Wednesday, 22 February 2012
Monday, the fifth of May 1980
She was tall, slim, pale, red-haired and beautiful. She gave me a cool look.
“My mum said I shouldn’t take lifts from strangers,” her soft voice thrilled me. “I know you though - you come into Slipped Discs every Saturday.”
“Not just Saturdays, I go in on week days too but you’re not there.”
“I only work on Saturdays.” She wore a baggy black jumper like a dress with leggings, slip-on pumps and an army-surplus bag.
“So, do you want a lift?” I asked. “Only we’re holding up traffic.”
“You like Blondie,” I told her as we pulled away.
“How do you know?”
“You’ve written their names like ten times on your bag.”
“You a spy?”
“No a DJ.” I said proudly. “Only on hospital radio though…”
My car’s a fourth-hand Triumph Spitfire. Nan and Granddad wanted to give me a big present for my eighteenth – so I asked for a car. It’s got faults, but it’s also got a stereo.
I turned the radio on, the Knack pounded their way through My Sharona. Then Kid Jensen hands over to the newsroom.
“The siege at the Iranian embassy has ended dramatically with an assault on the building by the Army’s Special Air Service regiment…”
We paused at traffic lights.
“This whole thing’s been like an episode of the Professionals that’s escaped into the real world.”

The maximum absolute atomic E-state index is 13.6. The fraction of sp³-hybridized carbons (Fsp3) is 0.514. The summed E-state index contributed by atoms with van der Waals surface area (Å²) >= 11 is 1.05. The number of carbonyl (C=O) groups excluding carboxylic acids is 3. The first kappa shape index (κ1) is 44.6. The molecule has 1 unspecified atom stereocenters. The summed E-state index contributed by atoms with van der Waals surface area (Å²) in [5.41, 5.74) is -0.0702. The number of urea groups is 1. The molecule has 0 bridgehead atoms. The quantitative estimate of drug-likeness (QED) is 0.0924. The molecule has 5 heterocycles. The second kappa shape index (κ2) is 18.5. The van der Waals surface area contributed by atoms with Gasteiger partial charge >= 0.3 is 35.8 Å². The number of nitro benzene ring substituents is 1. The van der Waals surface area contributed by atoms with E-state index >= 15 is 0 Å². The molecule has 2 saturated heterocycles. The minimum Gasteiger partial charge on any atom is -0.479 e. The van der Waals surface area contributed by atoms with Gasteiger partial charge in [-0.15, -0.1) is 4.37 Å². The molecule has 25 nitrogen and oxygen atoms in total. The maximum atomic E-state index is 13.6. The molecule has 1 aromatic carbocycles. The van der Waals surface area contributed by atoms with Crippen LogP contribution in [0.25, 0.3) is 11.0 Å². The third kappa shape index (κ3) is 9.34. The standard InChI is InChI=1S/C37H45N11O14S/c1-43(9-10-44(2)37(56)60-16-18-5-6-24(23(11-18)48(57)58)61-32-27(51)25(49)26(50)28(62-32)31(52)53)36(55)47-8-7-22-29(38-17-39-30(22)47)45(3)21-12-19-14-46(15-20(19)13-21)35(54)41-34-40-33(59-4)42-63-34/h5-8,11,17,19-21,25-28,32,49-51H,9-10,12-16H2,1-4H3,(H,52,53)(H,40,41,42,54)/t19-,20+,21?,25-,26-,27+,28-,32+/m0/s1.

“Yeah, but why does Radio One have to give it such heavy coverage?” She asked. “They’re a music station, they should just do the headlines and play the hits.”
“Should I take that as a hint - you want music?”
“If you like.”
I opened the glove box and grabbed a cassette. The keyboard intro to Rip Her To Shreds starts and I pump up the volume.
“I don’t know your name.” She announced.
“I’ll tell you mine if you tell me yours.”
“OK,” she paused hesitantly. “Suzanne – but my mates call me Suze. Your turn.”
“Steve but all my mates call me… Steve.” I did a swift eyes left, Suze was grinning. “Do you want to go straight home?”
“What have you got in mind?” She sounded suspicious.
“I dunno,” I shrugged. “If you like we can go to the Overcliff, look at the sea, talk…”
“OK.” She dipped into her bag and pulled out a pair of shades. “I’ve been revising all day, I thought – enough’s enough, get out while the sun’s still shining girl. I’m glad I did now.”
“Revising – you’re at university?”
“Hardly – I’m only sixteen.” She giggled. “No, got my O’Levels are coming up.”
I parked, down below the too-small beach was empty, in the day its standing room only. We talked about music, exams… everything…anything. We talked until it was dark. When I finally got round to running her home she’d agreed to go ice skating with me on Friday night.
I drove home doing my own singing along to Roxanne. Even the high bits that Sting has trouble with!